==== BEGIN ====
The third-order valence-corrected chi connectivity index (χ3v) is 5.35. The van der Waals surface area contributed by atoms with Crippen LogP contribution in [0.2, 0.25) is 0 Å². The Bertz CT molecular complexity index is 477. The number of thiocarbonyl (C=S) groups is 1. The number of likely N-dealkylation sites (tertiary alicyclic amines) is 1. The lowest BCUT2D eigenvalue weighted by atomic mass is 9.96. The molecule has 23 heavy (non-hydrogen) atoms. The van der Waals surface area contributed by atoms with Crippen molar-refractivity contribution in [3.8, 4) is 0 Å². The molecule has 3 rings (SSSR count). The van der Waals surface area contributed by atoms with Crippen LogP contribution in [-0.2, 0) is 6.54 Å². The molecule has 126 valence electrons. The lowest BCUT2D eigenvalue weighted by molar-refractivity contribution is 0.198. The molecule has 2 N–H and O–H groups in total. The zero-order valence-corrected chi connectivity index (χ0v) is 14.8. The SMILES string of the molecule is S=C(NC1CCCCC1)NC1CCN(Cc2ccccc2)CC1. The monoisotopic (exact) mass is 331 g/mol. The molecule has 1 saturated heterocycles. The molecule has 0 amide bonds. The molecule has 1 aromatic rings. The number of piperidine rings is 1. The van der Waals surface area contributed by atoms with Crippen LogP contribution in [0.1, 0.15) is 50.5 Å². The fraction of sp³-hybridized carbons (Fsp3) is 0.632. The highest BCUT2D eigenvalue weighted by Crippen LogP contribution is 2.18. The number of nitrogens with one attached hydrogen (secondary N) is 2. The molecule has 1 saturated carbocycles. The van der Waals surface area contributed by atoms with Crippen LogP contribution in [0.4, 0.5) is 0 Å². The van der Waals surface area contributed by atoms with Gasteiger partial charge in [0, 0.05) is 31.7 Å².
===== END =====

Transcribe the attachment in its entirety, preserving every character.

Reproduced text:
The third-order valence-corrected chi connectivity index (χ3v) is 5.35. The van der Waals surface area contributed by atoms with Crippen LogP contribution in [0.2, 0.25) is 0 Å². The Bertz CT molecular complexity index is 477. The number of thiocarbonyl (C=S) groups is 1. The number of likely N-dealkylation sites (tertiary alicyclic amines) is 1. The lowest BCUT2D eigenvalue weighted by atomic mass is 9.96. The molecule has 23 heavy (non-hydrogen) atoms. The van der Waals surface area contributed by atoms with Crippen molar-refractivity contribution in [3.8, 4) is 0 Å². The molecule has 3 rings (SSSR count). The van der Waals surface area contributed by atoms with Crippen LogP contribution in [-0.2, 0) is 6.54 Å². The molecule has 126 valence electrons. The lowest BCUT2D eigenvalue weighted by molar-refractivity contribution is 0.198. The molecule has 2 N–H and O–H groups in total. The zero-order valence-corrected chi connectivity index (χ0v) is 14.8. The SMILES string of the molecule is S=C(NC1CCCCC1)NC1CCN(Cc2ccccc2)CC1. The monoisotopic (exact) mass is 331 g/mol. The molecule has 1 saturated heterocycles. The molecule has 0 amide bonds. The molecule has 1 aromatic rings. The number of piperidine rings is 1. The van der Waals surface area contributed by atoms with Crippen LogP contribution in [0.1, 0.15) is 50.5 Å². The fraction of sp³-hybridized carbons (Fsp3) is 0.632. The highest BCUT2D eigenvalue weighted by Crippen LogP contribution is 2.18. The number of nitrogens with one attached hydrogen (secondary N) is 2. The molecule has 1 saturated carbocycles. The van der Waals surface area contributed by atoms with Crippen LogP contribution in [0.4, 0.5) is 0 Å². The van der Waals surface area contributed by atoms with Gasteiger partial charge in [0, 0.05) is 31.7 Å².